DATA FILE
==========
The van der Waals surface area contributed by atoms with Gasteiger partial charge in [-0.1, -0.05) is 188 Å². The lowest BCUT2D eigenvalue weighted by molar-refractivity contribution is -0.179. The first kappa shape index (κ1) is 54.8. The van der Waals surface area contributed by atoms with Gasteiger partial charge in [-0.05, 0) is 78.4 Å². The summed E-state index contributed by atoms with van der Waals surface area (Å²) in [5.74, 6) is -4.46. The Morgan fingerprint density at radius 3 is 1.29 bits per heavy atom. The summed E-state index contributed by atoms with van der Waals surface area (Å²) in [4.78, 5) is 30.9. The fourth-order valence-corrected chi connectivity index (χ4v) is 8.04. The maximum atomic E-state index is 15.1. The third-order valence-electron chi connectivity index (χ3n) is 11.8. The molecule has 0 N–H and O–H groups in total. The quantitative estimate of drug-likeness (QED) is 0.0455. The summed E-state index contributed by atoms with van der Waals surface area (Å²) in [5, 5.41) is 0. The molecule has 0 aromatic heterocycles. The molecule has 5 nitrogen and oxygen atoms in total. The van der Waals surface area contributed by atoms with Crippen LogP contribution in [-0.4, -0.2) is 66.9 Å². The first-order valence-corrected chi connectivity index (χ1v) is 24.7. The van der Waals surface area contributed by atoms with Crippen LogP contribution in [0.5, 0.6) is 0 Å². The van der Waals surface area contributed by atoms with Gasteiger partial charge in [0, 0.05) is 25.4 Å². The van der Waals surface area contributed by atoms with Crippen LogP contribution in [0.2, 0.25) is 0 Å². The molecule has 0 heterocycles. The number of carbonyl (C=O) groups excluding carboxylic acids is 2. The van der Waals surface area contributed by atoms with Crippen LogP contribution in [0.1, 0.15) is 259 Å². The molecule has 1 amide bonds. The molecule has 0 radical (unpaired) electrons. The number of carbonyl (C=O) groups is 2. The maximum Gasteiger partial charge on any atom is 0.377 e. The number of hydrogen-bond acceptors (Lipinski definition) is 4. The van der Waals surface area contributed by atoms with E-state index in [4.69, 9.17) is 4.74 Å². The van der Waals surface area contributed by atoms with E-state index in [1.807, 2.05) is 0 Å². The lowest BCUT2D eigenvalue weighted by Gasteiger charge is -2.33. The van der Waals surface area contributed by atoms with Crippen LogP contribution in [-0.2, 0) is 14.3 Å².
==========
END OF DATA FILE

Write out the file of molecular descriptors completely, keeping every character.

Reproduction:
The van der Waals surface area contributed by atoms with Gasteiger partial charge in [-0.1, -0.05) is 188 Å². The lowest BCUT2D eigenvalue weighted by molar-refractivity contribution is -0.179. The first kappa shape index (κ1) is 54.8. The van der Waals surface area contributed by atoms with Gasteiger partial charge in [-0.05, 0) is 78.4 Å². The summed E-state index contributed by atoms with van der Waals surface area (Å²) in [5.74, 6) is -4.46. The Morgan fingerprint density at radius 3 is 1.29 bits per heavy atom. The summed E-state index contributed by atoms with van der Waals surface area (Å²) in [4.78, 5) is 30.9. The fourth-order valence-corrected chi connectivity index (χ4v) is 8.04. The maximum atomic E-state index is 15.1. The third-order valence-electron chi connectivity index (χ3n) is 11.8. The molecule has 0 N–H and O–H groups in total. The quantitative estimate of drug-likeness (QED) is 0.0455. The summed E-state index contributed by atoms with van der Waals surface area (Å²) in [5, 5.41) is 0. The molecule has 0 aromatic heterocycles. The molecule has 5 nitrogen and oxygen atoms in total. The van der Waals surface area contributed by atoms with Crippen LogP contribution in [-0.4, -0.2) is 66.9 Å². The first-order valence-corrected chi connectivity index (χ1v) is 24.7. The van der Waals surface area contributed by atoms with Crippen LogP contribution in [0.5, 0.6) is 0 Å². The van der Waals surface area contributed by atoms with Gasteiger partial charge in [0, 0.05) is 25.4 Å². The van der Waals surface area contributed by atoms with Crippen LogP contribution in [0.2, 0.25) is 0 Å². The molecule has 0 heterocycles. The number of carbonyl (C=O) groups excluding carboxylic acids is 2. The van der Waals surface area contributed by atoms with Crippen LogP contribution in [0.1, 0.15) is 259 Å². The molecule has 1 amide bonds. The molecule has 0 radical (unpaired) electrons. The number of carbonyl (C=O) groups is 2. The maximum Gasteiger partial charge on any atom is 0.377 e. The number of hydrogen-bond acceptors (Lipinski definition) is 4. The van der Waals surface area contributed by atoms with E-state index in [4.69, 9.17) is 4.74 Å². The van der Waals surface area contributed by atoms with E-state index in [1.807, 2.05) is 0 Å². The lowest BCUT2D eigenvalue weighted by Gasteiger charge is -2.33. The van der Waals surface area contributed by atoms with Crippen LogP contribution in [-0.2, 0) is 14.3 Å².